SOUTH Africa’s Minister of Minerals and Energy, Gwede Mantashe gave an open-ended answer to the question whether his department would be appealing the recent Pretoria High Court ruling on the Mining Charter.
The background to the application, brought by the Minerals Council SA, is a long-running dispute over whether a black empowerment deals are recognised by the government in perpetuity. The department of mineral resources and energy has maintained that topping up is necessary and if, it does not occur, and other elements of the Mining Charter are not met, a company can lose its mining licence.
The court ruled that the Charter is policy, not law, and therefore it could not be used to demand top-ups. It set aside various clauses in the charter.
Answering questions at the Joburg Indaba, a conference, Mantashe said: “To me, appealing or not appealing the latest charter ruling is not the issue. I may appeal to ensure the smooth running of the department. But for me, the major issue is whether the industry is committed to transformation, and will we see more black capitalists. If the industry is committed to transformation, we will not be appealing.”
Asked what he meant by a “black capitalist”, Mantashe said he was not referring to well-known black capitalists such as Patrice Motsepe of the Johannesburg-listed diversified mining group African Rainbow Minerals, but to emerging miners.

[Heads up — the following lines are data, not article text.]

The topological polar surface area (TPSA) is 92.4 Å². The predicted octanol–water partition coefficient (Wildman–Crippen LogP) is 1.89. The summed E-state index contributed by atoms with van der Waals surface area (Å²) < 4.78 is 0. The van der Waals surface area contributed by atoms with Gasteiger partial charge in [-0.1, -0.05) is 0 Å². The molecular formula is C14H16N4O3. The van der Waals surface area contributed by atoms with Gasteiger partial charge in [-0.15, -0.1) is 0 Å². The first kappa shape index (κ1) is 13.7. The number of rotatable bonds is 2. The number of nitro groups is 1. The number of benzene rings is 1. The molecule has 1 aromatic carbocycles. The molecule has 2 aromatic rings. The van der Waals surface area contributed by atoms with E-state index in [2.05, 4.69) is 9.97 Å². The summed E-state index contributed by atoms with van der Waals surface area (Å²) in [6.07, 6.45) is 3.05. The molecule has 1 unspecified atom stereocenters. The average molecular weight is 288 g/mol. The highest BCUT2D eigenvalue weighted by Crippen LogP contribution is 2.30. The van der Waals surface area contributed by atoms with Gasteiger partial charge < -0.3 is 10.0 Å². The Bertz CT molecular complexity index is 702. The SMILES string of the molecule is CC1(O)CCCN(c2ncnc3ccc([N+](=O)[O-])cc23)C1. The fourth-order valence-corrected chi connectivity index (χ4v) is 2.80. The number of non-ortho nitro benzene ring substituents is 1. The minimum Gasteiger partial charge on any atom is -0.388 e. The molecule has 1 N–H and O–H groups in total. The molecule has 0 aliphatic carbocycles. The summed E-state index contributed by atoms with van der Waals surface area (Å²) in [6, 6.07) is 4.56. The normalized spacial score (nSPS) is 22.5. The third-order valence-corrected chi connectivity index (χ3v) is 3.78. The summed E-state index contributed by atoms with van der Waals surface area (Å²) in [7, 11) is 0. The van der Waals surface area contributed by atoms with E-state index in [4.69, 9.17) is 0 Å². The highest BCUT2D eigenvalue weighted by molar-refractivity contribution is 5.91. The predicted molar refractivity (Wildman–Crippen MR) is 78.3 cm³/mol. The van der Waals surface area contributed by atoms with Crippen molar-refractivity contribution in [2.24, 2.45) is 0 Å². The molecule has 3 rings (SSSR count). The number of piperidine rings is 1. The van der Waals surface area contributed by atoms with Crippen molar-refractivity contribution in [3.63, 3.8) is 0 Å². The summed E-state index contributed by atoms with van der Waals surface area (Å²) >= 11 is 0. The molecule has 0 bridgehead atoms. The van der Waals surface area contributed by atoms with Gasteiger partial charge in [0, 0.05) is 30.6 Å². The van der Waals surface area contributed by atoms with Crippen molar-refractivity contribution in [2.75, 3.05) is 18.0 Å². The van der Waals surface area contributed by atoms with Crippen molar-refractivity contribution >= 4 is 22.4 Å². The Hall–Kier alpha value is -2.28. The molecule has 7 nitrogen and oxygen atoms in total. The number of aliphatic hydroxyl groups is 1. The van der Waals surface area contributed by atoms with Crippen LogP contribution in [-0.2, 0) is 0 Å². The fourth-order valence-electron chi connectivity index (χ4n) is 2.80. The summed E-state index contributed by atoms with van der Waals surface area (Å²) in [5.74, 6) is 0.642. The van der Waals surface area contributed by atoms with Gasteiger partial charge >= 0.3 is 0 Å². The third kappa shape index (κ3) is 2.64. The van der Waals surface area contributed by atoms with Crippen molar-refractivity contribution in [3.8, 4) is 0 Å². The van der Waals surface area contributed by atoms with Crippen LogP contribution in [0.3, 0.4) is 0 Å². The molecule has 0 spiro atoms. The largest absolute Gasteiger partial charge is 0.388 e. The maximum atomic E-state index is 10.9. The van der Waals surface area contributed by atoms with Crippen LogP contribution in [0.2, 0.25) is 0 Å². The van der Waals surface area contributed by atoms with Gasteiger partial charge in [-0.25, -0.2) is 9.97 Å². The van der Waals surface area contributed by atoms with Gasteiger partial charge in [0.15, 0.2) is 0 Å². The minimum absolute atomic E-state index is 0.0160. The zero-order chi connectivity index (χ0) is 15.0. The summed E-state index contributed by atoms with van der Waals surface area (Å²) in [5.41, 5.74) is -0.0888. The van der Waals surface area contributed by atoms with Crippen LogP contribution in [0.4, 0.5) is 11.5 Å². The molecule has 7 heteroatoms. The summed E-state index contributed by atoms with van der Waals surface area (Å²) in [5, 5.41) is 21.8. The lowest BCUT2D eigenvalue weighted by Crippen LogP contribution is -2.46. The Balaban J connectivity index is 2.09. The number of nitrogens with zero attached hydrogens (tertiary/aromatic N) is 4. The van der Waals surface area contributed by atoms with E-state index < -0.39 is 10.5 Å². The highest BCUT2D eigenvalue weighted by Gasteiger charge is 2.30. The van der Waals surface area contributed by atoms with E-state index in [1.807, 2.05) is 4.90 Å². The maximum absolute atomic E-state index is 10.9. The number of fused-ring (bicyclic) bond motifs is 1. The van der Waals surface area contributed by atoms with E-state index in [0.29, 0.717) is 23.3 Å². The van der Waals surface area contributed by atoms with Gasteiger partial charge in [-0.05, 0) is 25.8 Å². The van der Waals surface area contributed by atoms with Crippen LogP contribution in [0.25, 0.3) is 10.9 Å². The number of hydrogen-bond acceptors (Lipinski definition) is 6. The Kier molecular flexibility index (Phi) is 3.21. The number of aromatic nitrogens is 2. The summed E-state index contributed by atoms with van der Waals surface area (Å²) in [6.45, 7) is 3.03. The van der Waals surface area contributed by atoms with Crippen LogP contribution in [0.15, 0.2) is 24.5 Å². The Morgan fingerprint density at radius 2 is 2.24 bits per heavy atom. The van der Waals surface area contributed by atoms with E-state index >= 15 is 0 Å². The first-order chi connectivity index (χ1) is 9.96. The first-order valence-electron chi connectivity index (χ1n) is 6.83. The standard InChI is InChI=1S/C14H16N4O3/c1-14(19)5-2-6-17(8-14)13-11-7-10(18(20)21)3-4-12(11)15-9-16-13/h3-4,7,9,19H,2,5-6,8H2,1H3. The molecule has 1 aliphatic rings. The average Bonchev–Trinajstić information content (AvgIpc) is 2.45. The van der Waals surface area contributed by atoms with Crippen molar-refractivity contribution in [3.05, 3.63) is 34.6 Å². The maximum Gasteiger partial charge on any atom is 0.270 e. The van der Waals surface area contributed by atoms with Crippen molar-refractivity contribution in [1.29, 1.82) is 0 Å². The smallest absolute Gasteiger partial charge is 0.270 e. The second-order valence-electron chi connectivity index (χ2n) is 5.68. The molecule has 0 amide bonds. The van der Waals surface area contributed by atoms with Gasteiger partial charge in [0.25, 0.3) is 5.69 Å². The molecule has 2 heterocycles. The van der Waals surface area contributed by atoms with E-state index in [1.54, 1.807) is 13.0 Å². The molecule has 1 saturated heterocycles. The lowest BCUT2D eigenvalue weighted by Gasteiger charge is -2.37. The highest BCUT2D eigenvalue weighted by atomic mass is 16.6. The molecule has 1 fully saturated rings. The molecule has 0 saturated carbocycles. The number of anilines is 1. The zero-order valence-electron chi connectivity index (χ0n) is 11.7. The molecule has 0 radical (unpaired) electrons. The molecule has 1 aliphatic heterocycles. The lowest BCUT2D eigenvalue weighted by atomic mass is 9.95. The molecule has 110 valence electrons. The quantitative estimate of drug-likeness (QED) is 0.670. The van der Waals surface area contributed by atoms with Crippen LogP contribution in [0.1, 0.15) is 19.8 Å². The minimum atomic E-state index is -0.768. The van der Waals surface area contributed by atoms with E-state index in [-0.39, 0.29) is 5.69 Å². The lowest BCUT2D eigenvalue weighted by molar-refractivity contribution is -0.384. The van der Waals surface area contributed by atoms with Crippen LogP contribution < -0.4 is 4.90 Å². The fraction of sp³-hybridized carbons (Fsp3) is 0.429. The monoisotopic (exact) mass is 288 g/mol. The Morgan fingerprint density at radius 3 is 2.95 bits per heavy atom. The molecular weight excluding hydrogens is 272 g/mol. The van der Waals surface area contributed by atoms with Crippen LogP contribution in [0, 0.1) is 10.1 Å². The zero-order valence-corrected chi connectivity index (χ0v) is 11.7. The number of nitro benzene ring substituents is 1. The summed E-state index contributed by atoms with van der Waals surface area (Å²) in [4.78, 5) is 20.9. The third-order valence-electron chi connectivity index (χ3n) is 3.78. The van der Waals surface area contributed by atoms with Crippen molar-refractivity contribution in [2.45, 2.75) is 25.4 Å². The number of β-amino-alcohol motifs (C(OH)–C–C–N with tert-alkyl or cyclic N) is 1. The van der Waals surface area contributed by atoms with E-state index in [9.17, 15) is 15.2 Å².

“I want to see those small miners who run one mine in Witbank or the Northern Cape growing into successful and sustainable mining companies. I am talking about the small miners who have no money and they need easier access to finance,” said Mantashe.
In his keynote address, Mantashe said transformation was not about numbers, it was about changing the system, which was an imperative for the future of the industry. “We have agreed that the Mining Charter remains the tool to drive transformation. It cannot be theoretical, it must be practical.”
Mantashe also said he wanted the industry to contribute 12% to South African GDP, up from its 9.1% contribution at present, which in turn was an improvement from its previous level of 8.1%. This improvement should be coming not only from prices but also from higher output.
Conference chairman Bernard Swanepoel, a former CEO of Harmony Gold, pointed out that exploration spend last year fell to its lowest level since 1994. “This is despite promises by the minister to stimulate exploration,” he said.
The South African mining sector recorded bumper profits in 2020 which helped the country to achieve a massive surplus in its balance of payments.
Mantashe said his department’s goal was that South Africa should be contributing at least 5% of global exploration spending within the next five years. Government itself would be investing in exploration through the Council for Geoscience. In all spheres, government was determined to address regulatory bottlenecks and help to stimulate small businesses.
Mantashe said the department’s goal was to offer a modern, user-friendly cadastral system to investors. Procurement was at an advanced stage and an announcement would be made shortly. The Council for Geoscience was currently preparing to integrate geological information into the system and this would be made available to all investors.